Yet Trump faces some vulnerabilities, including a feud with Iowa’s popular governor, Kim Reynolds, over her refusal to formally endorse his campaign. And while many in the party view recent indictments in Florida as politically motivated, they nonetheless risk becoming a liability that rivals may try to exploit.
In a memo shared last month with donors to the influential network started by Charles and David Koch, Michael Palmer, who leads the group’s data and polling operation, argued against what he called “the myth of Trump inevitability.” He wrote that a significant number of Trump voters remain open to a Republican alternative, while citing public polling that indicates DeSantis may be a stronger general election candidate against Biden.
But a central challenge for Republicans is to hone a message that resonates with voters who have backed Trump but are open to others in 2024.
Americans for Prosperity, the political arm of the Koch brothers operation, is working to explicitly undermine Trump in Iowa and other early-contest states. Since February, an army of the group’s paid staff and volunteers has been knocking on thousands of doors a week in Iowa raising questions about Trump’s chances in a general election, said Drew Klein, the organization’s state director.
That approach has concerned some in the GOP. Cedar Rapids Republican Bernie Hayes, chairman of the GOP in Iowa’s second most populous county, said he was shocked when Klein told people last week they shouldn’t back Trump in the caucuses.
“Why would you speak against him where there’s a big percentage of people who support Donald Trump?” asked Hayes, who is also a member of the state Republican Party central committee and publicly neutral. “That message is going to lose big time.”
Candidates who are the most blunt in knocking Trump aren’t making inroads in Iowa. New Jersey Gov. Chris Christie, for instance, hasn’t visited the state as a 2024 candidate and was not among the speakers Friday. He is instead focusing his energy on the more libertarian voters in New Hampshire.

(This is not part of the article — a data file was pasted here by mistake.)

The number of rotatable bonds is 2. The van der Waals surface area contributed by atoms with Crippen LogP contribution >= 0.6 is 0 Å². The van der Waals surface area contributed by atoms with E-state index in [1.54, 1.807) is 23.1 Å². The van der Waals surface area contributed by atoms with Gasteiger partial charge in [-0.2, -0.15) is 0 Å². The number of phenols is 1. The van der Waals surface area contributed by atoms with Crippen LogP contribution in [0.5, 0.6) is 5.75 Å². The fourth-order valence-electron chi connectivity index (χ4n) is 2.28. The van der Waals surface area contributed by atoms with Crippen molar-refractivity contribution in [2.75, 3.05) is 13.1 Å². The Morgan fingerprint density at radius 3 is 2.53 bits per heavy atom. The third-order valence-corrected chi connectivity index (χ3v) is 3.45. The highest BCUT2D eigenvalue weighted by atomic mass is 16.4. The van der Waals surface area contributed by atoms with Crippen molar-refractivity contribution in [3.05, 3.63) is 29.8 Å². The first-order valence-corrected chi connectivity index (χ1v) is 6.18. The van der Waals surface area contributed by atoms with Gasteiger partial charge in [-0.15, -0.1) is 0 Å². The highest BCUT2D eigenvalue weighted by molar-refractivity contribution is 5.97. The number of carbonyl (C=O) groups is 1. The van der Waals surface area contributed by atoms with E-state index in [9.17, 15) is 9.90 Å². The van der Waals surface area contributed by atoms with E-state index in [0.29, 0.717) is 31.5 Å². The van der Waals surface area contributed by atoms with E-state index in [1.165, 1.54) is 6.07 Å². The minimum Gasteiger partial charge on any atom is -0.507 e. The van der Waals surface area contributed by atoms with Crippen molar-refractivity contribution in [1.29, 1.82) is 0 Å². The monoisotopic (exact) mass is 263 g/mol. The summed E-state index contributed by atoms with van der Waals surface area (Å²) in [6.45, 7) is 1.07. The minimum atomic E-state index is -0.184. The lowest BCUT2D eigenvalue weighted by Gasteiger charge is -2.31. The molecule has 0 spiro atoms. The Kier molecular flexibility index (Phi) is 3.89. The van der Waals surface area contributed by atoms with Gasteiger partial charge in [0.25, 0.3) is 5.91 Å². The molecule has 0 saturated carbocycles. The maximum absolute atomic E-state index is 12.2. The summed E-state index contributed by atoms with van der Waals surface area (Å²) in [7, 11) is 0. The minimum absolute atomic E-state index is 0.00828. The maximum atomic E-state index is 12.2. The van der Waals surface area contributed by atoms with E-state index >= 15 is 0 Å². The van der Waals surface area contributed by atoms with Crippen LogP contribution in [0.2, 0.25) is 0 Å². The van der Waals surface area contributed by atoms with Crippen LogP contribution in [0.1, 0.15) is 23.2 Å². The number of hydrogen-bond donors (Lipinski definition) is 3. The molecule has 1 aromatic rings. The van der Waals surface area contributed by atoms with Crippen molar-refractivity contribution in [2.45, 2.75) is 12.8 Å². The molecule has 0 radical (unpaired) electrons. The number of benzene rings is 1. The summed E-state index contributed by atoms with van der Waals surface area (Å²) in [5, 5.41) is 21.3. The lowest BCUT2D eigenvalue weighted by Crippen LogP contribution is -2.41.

Another candidate critical of Trump, former Arkansas Gov. Asa Hutchinson, had an awkward exchange with Carlson on Friday as the conservative commentator grilled him over the COVID-19 vaccine and his veto of a 2021 law banning gender-affirming treatments for transgender youth.
“Is it treatment to prevent him from going through the natural process of adolescence?” Carlson asked, interrupting Hutchinson, who tried to move on. “This is one of the biggest issues in the country, and I think every person in this room would agree that it is a central issue.”
The audience erupted in applause for Carlson, while Hutchinson tried to reinforce his position that parents, not the state, should be the guiding force for children, a point met with silence from the crowd.
DeSantis may ultimately be best positioned for a long slog against Trump. He will almost almost certainly have the resources to stay in the nomination fight long after Iowa Republicans cast their votes. His campaign said he raised $20 million in the first six weeks after his announcement; the super PAC claimed $130 million over the same period.
But any recovery for DeSantis will almost certainly be grounded in a strong showing in Iowa. And some in the state say he has the opportunity by continuing to stoke conservative outrage related to rights for transgender people and racial equality.
“People like what they hear from him,” said Demastus, the Des Moines pastor. “He is speaking evangelical love language, protecting our children, pushing back against the woke ideology.”
Peoples reported from New York.